Updated: Dec 20, 2021
The Two Popes (2019) opens with a very effective dramatic interpretation of the pomp and ceremony surrounding the election of a new Pope. As with most of the film, dramatic licence is employed for these imagined sequences depicting a very solemn and secret voting process as the gathered masses (no pun intended) in St. Peter's Square await the white smoke. Cardinal Ratzinger (Anthony Hopkins) and Cardinal Bergoglio (Jonathan Pryce) are contemporaries and both high-profile candidates for the role of Pontiff following the death of Pope John Paul II in 2005.
[The] performances are imbued with sensitivity and, on occasion, surprising playfulness.
Screenwriter Anthony McCarten (adapting his own stage play) has fashioned a sensitive examination of the relationship between two recent key figures in the Catholic Church. Enabling this, and one of the film's many strengths, is perhaps the most perfectly canny casting of actors portraying real-life figures in recent years. Hopkins and Pryce are superb, and it is a real joy to watch two consummate performers at the top of their game. A large proportion of the film concerns conversations between newly-appointed Ratzinger (now Pope Benedict XVI), and Cardinal Bergoglio (who will become Pope Francis). Bergoglio is facing a crisis of confidence and intends to return to Buenos Aires to retire. Benedict has other plans. There is a cautious friction between the two; a clash of ethos and a struggle even to agree to disagree on matters of theology.
The film makes slightly heavy-handed work of the political implications surrounding the two men, though it also tries hard not to condemn either Pontiff, thus presenting them as flawed, but ultimately faithful men. We follow Bergoglio's Jesuit background and guilt at his own perceived failure to protect his fellow Jesuit priests amidst violent Argentinian dictatorship. Passing comment is also made of Ratzinger's historical connection to the Nazis.
Throughout, both Hopkins and Pryce's performances are imbued with sensitivity and, on occasion, surprising playfulness. Ratzinger is portrayed, initially at least, as an intellectual and somewhat humourless figure, with a steadfast commitment to the traditions of the Church, and maintaining a conservative outlook amidst scandal within. Bergoglio is presented as a warmer character, involved in his local Argentinian community, discussing the benefits of oregano with the Pope's groundsman, and frustrated at the somewhat fusty nature of the Church. Pryce also makes expert use of his skills with a quizzical eyebrow. Much is made of their conflicting views on the Church’s relevance in the modern world. For Benedict, the heritage of the Church must be protected at all costs, despite being perceived by many as closed-off and unapproachable (“walls are strong structures,” he suggests). For Bergoglio, it is the dignity of the poor and those in need that must be upheld and protected. For him, "mercy is the dynamite that blows down walls." The film places these opposing views front and centre.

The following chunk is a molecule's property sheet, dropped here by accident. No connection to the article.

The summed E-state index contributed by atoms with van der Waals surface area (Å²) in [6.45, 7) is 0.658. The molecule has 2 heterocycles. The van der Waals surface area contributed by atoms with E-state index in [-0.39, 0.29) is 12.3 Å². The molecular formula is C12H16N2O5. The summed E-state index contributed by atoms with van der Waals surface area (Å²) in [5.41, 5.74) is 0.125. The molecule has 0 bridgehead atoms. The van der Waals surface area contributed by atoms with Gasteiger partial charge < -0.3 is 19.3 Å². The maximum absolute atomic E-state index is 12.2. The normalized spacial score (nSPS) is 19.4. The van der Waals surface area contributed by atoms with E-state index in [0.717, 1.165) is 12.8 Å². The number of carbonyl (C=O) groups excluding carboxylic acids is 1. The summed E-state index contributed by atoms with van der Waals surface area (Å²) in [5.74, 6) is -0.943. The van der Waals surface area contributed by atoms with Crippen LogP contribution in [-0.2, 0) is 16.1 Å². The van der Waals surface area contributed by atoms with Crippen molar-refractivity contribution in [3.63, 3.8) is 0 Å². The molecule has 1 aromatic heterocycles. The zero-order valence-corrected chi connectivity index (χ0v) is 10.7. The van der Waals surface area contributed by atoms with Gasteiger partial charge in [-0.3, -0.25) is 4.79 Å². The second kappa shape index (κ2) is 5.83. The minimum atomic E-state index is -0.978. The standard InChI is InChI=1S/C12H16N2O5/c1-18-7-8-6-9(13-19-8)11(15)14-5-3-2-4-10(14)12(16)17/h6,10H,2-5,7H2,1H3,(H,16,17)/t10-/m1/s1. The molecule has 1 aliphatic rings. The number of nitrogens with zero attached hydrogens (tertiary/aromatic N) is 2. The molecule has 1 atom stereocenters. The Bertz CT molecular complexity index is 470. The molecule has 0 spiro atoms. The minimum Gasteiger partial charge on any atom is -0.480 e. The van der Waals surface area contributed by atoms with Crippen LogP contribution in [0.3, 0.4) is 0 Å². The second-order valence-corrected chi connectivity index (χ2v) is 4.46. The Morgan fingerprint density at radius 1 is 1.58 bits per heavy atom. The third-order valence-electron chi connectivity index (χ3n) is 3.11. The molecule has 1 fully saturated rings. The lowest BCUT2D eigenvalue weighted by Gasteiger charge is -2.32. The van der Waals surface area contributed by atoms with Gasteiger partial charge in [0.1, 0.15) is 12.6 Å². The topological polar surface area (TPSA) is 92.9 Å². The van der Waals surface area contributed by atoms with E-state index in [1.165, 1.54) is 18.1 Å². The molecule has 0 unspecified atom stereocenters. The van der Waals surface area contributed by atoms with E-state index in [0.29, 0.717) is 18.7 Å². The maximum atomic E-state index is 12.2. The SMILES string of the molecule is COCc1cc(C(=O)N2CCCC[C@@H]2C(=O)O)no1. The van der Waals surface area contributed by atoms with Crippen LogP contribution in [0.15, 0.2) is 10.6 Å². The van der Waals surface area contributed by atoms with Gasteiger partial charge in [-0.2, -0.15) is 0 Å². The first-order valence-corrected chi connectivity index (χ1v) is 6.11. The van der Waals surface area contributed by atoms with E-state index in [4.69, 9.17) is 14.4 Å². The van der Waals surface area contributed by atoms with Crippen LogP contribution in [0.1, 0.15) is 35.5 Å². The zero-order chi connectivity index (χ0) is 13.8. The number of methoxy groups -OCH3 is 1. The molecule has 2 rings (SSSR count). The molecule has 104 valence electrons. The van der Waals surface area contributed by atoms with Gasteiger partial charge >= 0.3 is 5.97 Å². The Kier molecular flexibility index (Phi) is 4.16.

[The film] aims to strike a delicate balance between a certain amount of inevitable and perhaps necessary speculation and established facts and events.
Director Fernando Meirelles has crafted a beautiful looking film. He matches the sensitivity (and humour) of the script, whilst also offering subtle but vivid symbolism. Scenes of confession are interwoven with shots of a doorframe in the shape of a Cross, for example. Pilgrims and tourists admire the majesty of the Sistine Chapel, (a stunning replica set), unaware that the two Popes are in the sacristy next door sharing a take away pizza (one of my favourite scenes of the film). It is these contrasting moments that give the film a welcome lightness. There is great delight to be had hearing the two men discuss the merits of The Beatles, for instance. Or Bergoglio's desire for a slice of pizza being interrupted by the need to say grace before meals. Both imagined scenarios, but important in showing that behind closed doors, Popes are just as human as the rest of us. Neither character takes himself that seriously, but are each completely devoted to their solemn duties.
The Two Popes is intriguing in that both its lead figures are still alive. At the time of writing, Pope Francis remains in office, whilst Benedict is now titled Pope Emeritus, having stepped down from the role in 2013 due to “lack of strength of mind and body”. Some have noted that The Two Popes suggests other reasons for his retirement, which has courted some controversy. In a film about the hierarchy of the Catholic Church, especially considering the high-profile sexual abuse scandal, it aims to strike a delicate balance between a certain amount of inevitable and perhaps necessary speculation (as screenwriter McCarten has noted), and established facts and events. For the most part, it succeeds, if remaining a little unsubtle in parts. In the current climate, these issues cannot go unmentioned. Ultimately, the film doesn’t dwell on how the Church has dealt with its controversies and scandal. Some may find that a bit disingenuous, but I suggest that is not what the film is actually about anyway.
The gentle joy of The Two Popes is in watching two superlative actors completely inhabiting fictionalised versions of fascinating people, grappling with their vast responsibilities and learning to accept their vulnerabilities. What the film definitely succeeds in is reminding us that we are all human doing the best we can. In a 'holier-than-thou' culture fraught with cynicism, ready to cast the first of many stones at the slightest opportunity, such a sympathetic portrayal can't be a bad thing.